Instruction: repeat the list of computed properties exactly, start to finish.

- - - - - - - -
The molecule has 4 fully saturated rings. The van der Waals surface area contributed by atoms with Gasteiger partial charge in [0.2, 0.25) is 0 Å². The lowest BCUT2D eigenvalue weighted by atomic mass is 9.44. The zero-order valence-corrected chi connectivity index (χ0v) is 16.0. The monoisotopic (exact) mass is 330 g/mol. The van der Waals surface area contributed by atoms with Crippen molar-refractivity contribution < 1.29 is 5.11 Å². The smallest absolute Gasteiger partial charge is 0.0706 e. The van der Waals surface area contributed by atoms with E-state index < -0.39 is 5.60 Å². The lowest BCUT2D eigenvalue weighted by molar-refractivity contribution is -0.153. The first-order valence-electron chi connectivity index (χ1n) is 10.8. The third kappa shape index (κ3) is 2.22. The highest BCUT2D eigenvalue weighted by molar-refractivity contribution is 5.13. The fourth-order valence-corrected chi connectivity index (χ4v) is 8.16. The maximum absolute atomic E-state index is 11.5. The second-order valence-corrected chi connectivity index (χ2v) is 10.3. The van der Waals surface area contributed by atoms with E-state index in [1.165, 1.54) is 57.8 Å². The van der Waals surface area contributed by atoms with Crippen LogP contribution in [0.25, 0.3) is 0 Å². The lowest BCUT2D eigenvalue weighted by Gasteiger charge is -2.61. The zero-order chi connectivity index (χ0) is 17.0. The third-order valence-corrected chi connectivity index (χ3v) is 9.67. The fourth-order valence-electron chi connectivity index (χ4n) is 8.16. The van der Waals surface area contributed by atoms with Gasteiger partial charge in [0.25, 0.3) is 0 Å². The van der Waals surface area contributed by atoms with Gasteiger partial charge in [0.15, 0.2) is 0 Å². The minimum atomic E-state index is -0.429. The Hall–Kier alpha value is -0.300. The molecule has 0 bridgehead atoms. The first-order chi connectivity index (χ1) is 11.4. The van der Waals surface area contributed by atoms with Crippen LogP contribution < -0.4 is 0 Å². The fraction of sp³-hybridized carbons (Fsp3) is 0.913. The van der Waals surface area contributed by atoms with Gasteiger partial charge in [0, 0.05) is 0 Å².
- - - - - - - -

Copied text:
The molecule has 4 fully saturated rings. The van der Waals surface area contributed by atoms with Gasteiger partial charge in [0.2, 0.25) is 0 Å². The lowest BCUT2D eigenvalue weighted by atomic mass is 9.44. The zero-order valence-corrected chi connectivity index (χ0v) is 16.0. The monoisotopic (exact) mass is 330 g/mol. The van der Waals surface area contributed by atoms with Crippen molar-refractivity contribution < 1.29 is 5.11 Å². The smallest absolute Gasteiger partial charge is 0.0706 e. The van der Waals surface area contributed by atoms with E-state index < -0.39 is 5.60 Å². The lowest BCUT2D eigenvalue weighted by molar-refractivity contribution is -0.153. The first-order valence-electron chi connectivity index (χ1n) is 10.8. The third kappa shape index (κ3) is 2.22. The highest BCUT2D eigenvalue weighted by molar-refractivity contribution is 5.13. The fourth-order valence-corrected chi connectivity index (χ4v) is 8.16. The maximum absolute atomic E-state index is 11.5. The second-order valence-corrected chi connectivity index (χ2v) is 10.3. The van der Waals surface area contributed by atoms with E-state index in [1.165, 1.54) is 57.8 Å². The van der Waals surface area contributed by atoms with Crippen LogP contribution in [0.25, 0.3) is 0 Å². The lowest BCUT2D eigenvalue weighted by Gasteiger charge is -2.61. The zero-order chi connectivity index (χ0) is 17.0. The third-order valence-corrected chi connectivity index (χ3v) is 9.67. The fourth-order valence-electron chi connectivity index (χ4n) is 8.16. The van der Waals surface area contributed by atoms with Gasteiger partial charge in [0.25, 0.3) is 0 Å². The van der Waals surface area contributed by atoms with Gasteiger partial charge in [0.15, 0.2) is 0 Å². The minimum atomic E-state index is -0.429. The Hall–Kier alpha value is -0.300. The molecule has 0 bridgehead atoms. The first-order chi connectivity index (χ1) is 11.4. The van der Waals surface area contributed by atoms with Crippen LogP contribution < -0.4 is 0 Å². The fraction of sp³-hybridized carbons (Fsp3) is 0.913. The van der Waals surface area contributed by atoms with Gasteiger partial charge in [0, 0.05) is 0 Å².